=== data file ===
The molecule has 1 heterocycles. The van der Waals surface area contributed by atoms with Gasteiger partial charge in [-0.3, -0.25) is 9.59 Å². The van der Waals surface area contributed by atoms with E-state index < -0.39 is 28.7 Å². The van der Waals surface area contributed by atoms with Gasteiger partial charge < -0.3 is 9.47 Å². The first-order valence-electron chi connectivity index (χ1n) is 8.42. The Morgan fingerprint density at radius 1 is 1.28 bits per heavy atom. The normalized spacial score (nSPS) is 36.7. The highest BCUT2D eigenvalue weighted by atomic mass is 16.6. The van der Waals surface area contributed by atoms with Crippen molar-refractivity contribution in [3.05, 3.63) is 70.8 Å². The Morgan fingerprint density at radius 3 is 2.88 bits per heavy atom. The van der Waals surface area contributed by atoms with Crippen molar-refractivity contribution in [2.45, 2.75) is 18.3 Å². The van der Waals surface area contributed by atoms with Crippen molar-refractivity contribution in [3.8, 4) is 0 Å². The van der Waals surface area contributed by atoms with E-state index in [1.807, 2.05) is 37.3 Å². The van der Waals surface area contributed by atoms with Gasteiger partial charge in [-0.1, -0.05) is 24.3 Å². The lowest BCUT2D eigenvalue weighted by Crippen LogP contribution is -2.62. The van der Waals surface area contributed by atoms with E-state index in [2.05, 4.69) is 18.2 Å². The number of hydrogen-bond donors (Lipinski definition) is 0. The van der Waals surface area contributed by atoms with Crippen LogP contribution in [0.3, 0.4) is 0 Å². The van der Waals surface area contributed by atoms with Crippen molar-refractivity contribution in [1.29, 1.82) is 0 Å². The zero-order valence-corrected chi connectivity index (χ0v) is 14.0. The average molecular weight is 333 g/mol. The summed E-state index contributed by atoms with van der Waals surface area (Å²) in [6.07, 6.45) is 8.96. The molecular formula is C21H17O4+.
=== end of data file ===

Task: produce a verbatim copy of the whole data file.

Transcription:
The molecule has 1 heterocycles. The van der Waals surface area contributed by atoms with Gasteiger partial charge in [-0.3, -0.25) is 9.59 Å². The van der Waals surface area contributed by atoms with E-state index < -0.39 is 28.7 Å². The van der Waals surface area contributed by atoms with Gasteiger partial charge < -0.3 is 9.47 Å². The first-order valence-electron chi connectivity index (χ1n) is 8.42. The Morgan fingerprint density at radius 1 is 1.28 bits per heavy atom. The normalized spacial score (nSPS) is 36.7. The highest BCUT2D eigenvalue weighted by atomic mass is 16.6. The van der Waals surface area contributed by atoms with Crippen molar-refractivity contribution in [3.05, 3.63) is 70.8 Å². The Morgan fingerprint density at radius 3 is 2.88 bits per heavy atom. The van der Waals surface area contributed by atoms with Crippen molar-refractivity contribution in [2.45, 2.75) is 18.3 Å². The van der Waals surface area contributed by atoms with Crippen molar-refractivity contribution in [3.8, 4) is 0 Å². The van der Waals surface area contributed by atoms with E-state index in [1.807, 2.05) is 37.3 Å². The van der Waals surface area contributed by atoms with Gasteiger partial charge in [-0.1, -0.05) is 24.3 Å². The lowest BCUT2D eigenvalue weighted by Crippen LogP contribution is -2.62. The van der Waals surface area contributed by atoms with E-state index in [2.05, 4.69) is 18.2 Å². The number of hydrogen-bond donors (Lipinski definition) is 0. The van der Waals surface area contributed by atoms with Crippen LogP contribution in [0.3, 0.4) is 0 Å². The van der Waals surface area contributed by atoms with Crippen molar-refractivity contribution in [1.29, 1.82) is 0 Å². The zero-order valence-corrected chi connectivity index (χ0v) is 14.0. The average molecular weight is 333 g/mol. The summed E-state index contributed by atoms with van der Waals surface area (Å²) in [6.07, 6.45) is 8.96. The molecular formula is C21H17O4+.